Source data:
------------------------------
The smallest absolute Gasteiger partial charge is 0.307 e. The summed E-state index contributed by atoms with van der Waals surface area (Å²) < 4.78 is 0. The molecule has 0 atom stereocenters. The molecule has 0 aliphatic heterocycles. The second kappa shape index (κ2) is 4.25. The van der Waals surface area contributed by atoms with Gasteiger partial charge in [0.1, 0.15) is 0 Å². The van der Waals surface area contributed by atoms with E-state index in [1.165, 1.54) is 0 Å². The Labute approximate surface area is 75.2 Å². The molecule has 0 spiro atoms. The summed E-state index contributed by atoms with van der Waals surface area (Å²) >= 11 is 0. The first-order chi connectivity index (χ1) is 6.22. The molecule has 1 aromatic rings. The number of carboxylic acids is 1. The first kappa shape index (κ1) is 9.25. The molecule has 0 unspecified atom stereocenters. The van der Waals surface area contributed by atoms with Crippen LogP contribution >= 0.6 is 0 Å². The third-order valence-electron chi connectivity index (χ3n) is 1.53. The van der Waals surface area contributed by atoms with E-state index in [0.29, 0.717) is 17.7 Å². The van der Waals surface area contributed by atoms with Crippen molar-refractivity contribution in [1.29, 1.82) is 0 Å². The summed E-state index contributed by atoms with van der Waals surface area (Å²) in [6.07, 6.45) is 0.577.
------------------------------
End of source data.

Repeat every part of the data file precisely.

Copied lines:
The smallest absolute Gasteiger partial charge is 0.307 e. The summed E-state index contributed by atoms with van der Waals surface area (Å²) < 4.78 is 0. The molecule has 0 atom stereocenters. The molecule has 0 aliphatic heterocycles. The second kappa shape index (κ2) is 4.25. The van der Waals surface area contributed by atoms with Gasteiger partial charge in [0.1, 0.15) is 0 Å². The van der Waals surface area contributed by atoms with E-state index in [1.165, 1.54) is 0 Å². The Labute approximate surface area is 75.2 Å². The molecule has 0 spiro atoms. The summed E-state index contributed by atoms with van der Waals surface area (Å²) >= 11 is 0. The first-order chi connectivity index (χ1) is 6.22. The molecule has 1 aromatic rings. The number of carboxylic acids is 1. The first kappa shape index (κ1) is 9.25. The molecule has 0 unspecified atom stereocenters. The van der Waals surface area contributed by atoms with Crippen LogP contribution >= 0.6 is 0 Å². The third-order valence-electron chi connectivity index (χ3n) is 1.53. The van der Waals surface area contributed by atoms with E-state index in [0.29, 0.717) is 17.7 Å². The van der Waals surface area contributed by atoms with Crippen molar-refractivity contribution in [1.29, 1.82) is 0 Å². The summed E-state index contributed by atoms with van der Waals surface area (Å²) in [6.07, 6.45) is 0.577.